Jamie’s Great Britain: processed food-TV

Jamie Oliver’s latest formulaic cookery show: it’s not that great and it’s not that ‘British’.

Justine Brian

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I had vowed not to watch the latest Jamie Oliver vehicle on Channel 4, Jamie’s Great Britain but I was drawn in like a moth to a light, helpless. Makes a change from me watching endless episodes of Come Dine With Me, I guess.

Given the food mood at the moment is all about promoting local, regional and national food in the name of celebrating authenticity and reducing ‘food miles’, it shouldn’t really be a surprise that Oliver should finally pay homage to the British, having done so much to promote the food of Italy over the years. (There is now a chain of 23 Jamie’s Italian restaurants open, with three more opening next year.) Perhaps he’s a tortured soul; having trained in Italian cooking at London’s River Café, maybe he feels it’s about time he paid attention to the food of this ‘gorgeous, crazy island called Britain’. Or maybe Channel 4’s programming department just recognise an easy and unchallenging Jamie Oliver TV- and book-marketing vehicle when they see one.

So Jamie sets off in an old army truck, with a shed on the back fitted out as a portable kitchen/dining space and complete with wood-fired oven. He’s named his mobile restaurant the ‘Cock in Cider’. Ooh, he’s a one, that Jamie Oliver. The seaside-postcard humour is reinforced by the revelation that Oliver was conceived at the end of Southend pier. Along with lots of mentions of cockles and winkles, it seems this series must have been scripted by the people who gave us The Inbetweeners.

In the first episode, Jamie starts in Essex, but in true television time-wasting, aerial-shot style he really starts in east London, his ‘old manor’ apparently. He celebrates the new by meeting the owners of a Vietnamese food stall who make a French-inspired paté and pork baguette; he pays homage to the past at a pie-and-mash shop; and then he visits London’s legendary Meatwagon burger van as a nod to the ever-so fashionable street-food scene. Oh, and he says ‘cockerknee’ more times than I care to remember, reminding me that no self-respecting Londoner I’ve ever known has ever referred to themselves as such. After this, he cooks a really nice looking pie in his shed on wheels and names it after Kate and William, of royal-wedding fame. Confused? Me too.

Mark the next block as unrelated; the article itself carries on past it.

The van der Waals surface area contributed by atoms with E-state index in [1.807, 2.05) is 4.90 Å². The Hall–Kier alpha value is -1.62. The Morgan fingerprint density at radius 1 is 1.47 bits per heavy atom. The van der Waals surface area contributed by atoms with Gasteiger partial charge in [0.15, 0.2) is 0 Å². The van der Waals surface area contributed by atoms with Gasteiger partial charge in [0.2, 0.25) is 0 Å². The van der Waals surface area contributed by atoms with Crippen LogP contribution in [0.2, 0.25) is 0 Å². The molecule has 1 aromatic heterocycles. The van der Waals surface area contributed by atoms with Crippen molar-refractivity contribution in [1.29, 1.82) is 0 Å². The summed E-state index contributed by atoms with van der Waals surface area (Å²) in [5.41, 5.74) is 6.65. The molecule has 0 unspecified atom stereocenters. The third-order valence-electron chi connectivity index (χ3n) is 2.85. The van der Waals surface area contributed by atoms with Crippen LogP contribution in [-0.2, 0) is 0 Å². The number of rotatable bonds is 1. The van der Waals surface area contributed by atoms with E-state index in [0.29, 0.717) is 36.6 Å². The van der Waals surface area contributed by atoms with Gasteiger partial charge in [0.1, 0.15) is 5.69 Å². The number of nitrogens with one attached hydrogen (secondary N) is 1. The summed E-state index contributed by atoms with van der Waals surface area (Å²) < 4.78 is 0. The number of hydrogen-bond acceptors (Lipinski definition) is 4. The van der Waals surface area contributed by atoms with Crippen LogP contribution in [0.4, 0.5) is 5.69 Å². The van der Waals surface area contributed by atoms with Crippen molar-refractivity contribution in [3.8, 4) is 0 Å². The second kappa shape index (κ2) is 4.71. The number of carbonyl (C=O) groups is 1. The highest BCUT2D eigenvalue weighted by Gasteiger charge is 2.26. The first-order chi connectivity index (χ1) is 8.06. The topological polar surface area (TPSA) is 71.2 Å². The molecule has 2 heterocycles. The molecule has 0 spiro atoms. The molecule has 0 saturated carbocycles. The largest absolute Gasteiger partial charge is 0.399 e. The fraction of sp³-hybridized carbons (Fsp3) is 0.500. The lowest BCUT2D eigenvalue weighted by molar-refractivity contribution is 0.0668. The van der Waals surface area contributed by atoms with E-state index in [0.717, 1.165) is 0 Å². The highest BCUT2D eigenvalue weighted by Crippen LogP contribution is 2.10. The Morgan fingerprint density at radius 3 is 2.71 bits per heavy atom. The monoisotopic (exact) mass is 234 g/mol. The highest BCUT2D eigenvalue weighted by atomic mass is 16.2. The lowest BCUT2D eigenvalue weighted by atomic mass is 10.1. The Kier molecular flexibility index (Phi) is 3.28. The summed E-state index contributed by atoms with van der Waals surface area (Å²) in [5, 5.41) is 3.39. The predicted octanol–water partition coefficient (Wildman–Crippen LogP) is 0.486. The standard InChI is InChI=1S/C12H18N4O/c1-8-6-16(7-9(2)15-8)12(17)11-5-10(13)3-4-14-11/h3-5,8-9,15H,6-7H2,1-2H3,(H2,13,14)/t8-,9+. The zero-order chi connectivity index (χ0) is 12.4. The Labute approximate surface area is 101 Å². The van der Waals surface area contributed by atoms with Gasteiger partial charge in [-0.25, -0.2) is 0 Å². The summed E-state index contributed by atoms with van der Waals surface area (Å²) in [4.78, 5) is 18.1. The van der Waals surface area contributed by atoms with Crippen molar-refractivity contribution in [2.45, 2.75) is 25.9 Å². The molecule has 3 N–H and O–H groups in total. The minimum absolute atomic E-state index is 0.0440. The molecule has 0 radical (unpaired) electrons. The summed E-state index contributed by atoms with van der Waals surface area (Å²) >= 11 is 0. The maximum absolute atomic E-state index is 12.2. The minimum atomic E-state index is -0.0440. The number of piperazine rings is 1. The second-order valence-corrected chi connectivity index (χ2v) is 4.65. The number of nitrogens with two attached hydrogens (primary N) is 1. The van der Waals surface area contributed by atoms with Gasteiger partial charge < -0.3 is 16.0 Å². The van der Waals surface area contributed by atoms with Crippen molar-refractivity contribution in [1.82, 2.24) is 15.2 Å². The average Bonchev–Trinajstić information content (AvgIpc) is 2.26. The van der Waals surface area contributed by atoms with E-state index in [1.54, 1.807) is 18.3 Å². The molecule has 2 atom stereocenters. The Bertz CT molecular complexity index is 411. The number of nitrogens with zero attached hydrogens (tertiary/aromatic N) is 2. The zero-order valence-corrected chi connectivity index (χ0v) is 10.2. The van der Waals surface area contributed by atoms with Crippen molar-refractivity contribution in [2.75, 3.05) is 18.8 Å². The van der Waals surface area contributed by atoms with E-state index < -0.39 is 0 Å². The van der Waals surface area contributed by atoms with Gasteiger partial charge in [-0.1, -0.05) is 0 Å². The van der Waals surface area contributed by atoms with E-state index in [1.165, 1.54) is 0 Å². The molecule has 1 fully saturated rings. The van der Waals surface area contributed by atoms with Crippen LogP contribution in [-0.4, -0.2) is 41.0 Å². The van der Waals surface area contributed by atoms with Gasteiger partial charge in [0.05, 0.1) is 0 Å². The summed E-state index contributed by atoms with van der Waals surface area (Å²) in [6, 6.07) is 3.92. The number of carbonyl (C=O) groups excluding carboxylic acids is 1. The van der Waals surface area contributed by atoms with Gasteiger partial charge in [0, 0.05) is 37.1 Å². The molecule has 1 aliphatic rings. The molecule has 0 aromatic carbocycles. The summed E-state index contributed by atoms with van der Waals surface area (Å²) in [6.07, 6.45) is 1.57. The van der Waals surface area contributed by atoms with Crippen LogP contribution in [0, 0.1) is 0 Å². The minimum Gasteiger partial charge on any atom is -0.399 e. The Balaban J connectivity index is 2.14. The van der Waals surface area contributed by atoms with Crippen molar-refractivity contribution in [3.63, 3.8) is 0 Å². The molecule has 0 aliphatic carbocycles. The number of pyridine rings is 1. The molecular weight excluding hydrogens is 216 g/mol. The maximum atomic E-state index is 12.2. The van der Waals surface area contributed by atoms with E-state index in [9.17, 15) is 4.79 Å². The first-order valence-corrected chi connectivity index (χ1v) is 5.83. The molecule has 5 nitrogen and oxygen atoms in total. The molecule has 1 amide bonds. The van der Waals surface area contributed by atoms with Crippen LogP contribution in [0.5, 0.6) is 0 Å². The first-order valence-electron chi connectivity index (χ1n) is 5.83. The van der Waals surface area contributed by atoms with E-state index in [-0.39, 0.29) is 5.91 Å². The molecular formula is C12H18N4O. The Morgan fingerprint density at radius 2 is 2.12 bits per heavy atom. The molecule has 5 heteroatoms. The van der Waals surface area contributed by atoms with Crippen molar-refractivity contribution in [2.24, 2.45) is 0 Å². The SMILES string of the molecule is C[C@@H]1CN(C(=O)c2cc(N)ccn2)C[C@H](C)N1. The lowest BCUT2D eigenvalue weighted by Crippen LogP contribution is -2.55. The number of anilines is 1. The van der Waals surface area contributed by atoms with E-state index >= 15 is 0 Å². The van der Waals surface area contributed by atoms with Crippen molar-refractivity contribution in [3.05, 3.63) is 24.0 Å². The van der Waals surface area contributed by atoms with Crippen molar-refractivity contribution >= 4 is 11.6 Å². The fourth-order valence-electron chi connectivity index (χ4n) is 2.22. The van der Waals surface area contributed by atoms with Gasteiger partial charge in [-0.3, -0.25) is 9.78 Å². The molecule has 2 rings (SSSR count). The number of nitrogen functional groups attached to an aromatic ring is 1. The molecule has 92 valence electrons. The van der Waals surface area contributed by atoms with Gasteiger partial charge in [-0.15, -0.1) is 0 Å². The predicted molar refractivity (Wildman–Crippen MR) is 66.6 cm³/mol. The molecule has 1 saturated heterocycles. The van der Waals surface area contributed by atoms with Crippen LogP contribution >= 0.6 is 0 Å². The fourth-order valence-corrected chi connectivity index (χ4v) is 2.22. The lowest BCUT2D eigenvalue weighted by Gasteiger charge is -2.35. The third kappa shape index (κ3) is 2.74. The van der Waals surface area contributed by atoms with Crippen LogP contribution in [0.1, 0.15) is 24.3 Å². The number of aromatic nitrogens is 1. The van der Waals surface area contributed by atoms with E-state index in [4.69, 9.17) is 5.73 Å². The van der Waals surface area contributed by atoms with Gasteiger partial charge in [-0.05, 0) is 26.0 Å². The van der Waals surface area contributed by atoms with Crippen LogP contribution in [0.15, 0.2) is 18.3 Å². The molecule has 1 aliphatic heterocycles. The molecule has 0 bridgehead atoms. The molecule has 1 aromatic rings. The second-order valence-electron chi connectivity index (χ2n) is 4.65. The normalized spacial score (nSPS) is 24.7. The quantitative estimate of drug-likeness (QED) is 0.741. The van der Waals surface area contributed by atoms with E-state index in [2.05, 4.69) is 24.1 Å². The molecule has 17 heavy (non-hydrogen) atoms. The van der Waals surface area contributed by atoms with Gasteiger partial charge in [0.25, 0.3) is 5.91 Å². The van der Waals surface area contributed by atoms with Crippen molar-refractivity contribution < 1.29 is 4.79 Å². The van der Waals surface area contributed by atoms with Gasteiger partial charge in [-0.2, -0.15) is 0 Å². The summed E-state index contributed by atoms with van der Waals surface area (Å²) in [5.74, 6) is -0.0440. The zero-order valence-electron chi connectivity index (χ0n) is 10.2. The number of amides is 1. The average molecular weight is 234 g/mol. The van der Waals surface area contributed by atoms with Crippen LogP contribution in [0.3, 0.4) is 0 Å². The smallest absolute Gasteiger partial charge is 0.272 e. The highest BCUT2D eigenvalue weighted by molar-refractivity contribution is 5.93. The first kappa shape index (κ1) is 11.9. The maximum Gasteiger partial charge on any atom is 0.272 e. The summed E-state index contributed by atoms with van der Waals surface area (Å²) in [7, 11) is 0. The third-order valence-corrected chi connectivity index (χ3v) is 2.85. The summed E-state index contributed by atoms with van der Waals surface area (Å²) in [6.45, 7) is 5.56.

Off to Essex, Jamie spends time explaining just how Essex he really is. This involves having furry dice in the windscreen of his Cortina, picking cockles on the shore and cooking some sole with more cockles in a boathouse. Finally, he holds an Oliver family barbecue on the Southend shingle, rustling up a nice foil-wrapped sea bass number. That’s right, Southenders are always on the beach, rustling up a bit of foil-wrapped sea bass.

Tiny snippets of history about food are thrown in, like the fact that pie is Egyptian, not English, but these are added as sparingly as a garnish rather than being the heart of the dish. In truth, it’s purely token; he could be talking about anything, anywhere, just as long as it fits around the new Oliver recipes.

So, this is a confused piece of cookery programming. At one point, Oliver states he’s doing the programme because ‘I wanna see what the modern day communities are like’, but spends most of the show talking about himself. He wants to show us how vibrant ‘our’ food culture is, whilst reminding us that none of it is really ours. This is really muddled, lazy food-programme making. If you’ve seen any of the recent crop of TV chefs asserting their love of British food, there’s nothing new here for you to see. Move along now.

But there was one element in the programme that Oliver gets right, and that’s to highlight what a magpie food nation Britain is, happily eating anything which is tasty, regardless of whether it’s ‘authentic’ or not. He was right, too, to highlight that the vibrant and diverse food culture our cities enjoy is as a result of generations of migrants and the new foodstuffs they bring with them, all modified and developed to local tastes.

Indeed, in previous shows, Oliver has had a dig at those who remain stuck in the past. In Jamie’s Italy, for example, he despaired of Italians who wouldn’t try flavouring their delicious, freshly caught fish in unfamiliar ways. In contrast, Britain has tended to be much more open to trying new things. The tragedy is that Oliver’s experimental and enthusiastic approach to cooking is in stark contrast to the predictable, formulaic programmes he makes as adverts for his latest cookbook.

Jamie’s Great Britain is, perhaps, his most contradictory effort yet, but it shows he would be far less irritating if he stopped moralising and crusading and stuck to what he actually has some expertise at: showing us new ways to make tasty food.

Justine Brian is national coordinator of Debating Matters, the schools debating competition. She is chairing the debate Are we turning our children into food faddists? at the Battle of Ideas festival on Saturday 29 October.

David Bowden is away.

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